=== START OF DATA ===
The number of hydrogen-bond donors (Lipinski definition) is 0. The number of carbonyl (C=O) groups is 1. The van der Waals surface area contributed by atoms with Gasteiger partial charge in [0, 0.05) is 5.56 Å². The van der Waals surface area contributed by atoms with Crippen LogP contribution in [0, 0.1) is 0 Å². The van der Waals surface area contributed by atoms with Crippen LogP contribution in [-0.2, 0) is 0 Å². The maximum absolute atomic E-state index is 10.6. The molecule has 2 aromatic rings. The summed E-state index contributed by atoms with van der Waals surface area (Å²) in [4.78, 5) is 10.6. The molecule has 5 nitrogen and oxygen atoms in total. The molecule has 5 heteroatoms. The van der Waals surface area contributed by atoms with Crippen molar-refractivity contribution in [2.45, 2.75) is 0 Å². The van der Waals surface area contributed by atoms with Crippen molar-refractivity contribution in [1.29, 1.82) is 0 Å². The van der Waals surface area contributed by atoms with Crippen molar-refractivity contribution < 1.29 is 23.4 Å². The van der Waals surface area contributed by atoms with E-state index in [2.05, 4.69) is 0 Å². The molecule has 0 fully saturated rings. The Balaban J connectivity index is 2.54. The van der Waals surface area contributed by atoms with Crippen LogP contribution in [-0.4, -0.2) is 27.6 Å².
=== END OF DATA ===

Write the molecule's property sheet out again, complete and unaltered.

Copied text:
The number of hydrogen-bond donors (Lipinski definition) is 0. The number of carbonyl (C=O) groups is 1. The van der Waals surface area contributed by atoms with Gasteiger partial charge in [0, 0.05) is 5.56 Å². The van der Waals surface area contributed by atoms with Crippen LogP contribution in [0, 0.1) is 0 Å². The van der Waals surface area contributed by atoms with Crippen LogP contribution in [-0.2, 0) is 0 Å². The maximum absolute atomic E-state index is 10.6. The molecule has 2 aromatic rings. The summed E-state index contributed by atoms with van der Waals surface area (Å²) in [4.78, 5) is 10.6. The molecule has 5 nitrogen and oxygen atoms in total. The molecule has 5 heteroatoms. The van der Waals surface area contributed by atoms with Crippen molar-refractivity contribution in [2.45, 2.75) is 0 Å². The van der Waals surface area contributed by atoms with Crippen molar-refractivity contribution in [1.29, 1.82) is 0 Å². The van der Waals surface area contributed by atoms with Crippen molar-refractivity contribution < 1.29 is 23.4 Å². The van der Waals surface area contributed by atoms with E-state index in [2.05, 4.69) is 0 Å². The molecule has 0 fully saturated rings. The Balaban J connectivity index is 2.54. The van der Waals surface area contributed by atoms with Crippen LogP contribution in [-0.4, -0.2) is 27.6 Å².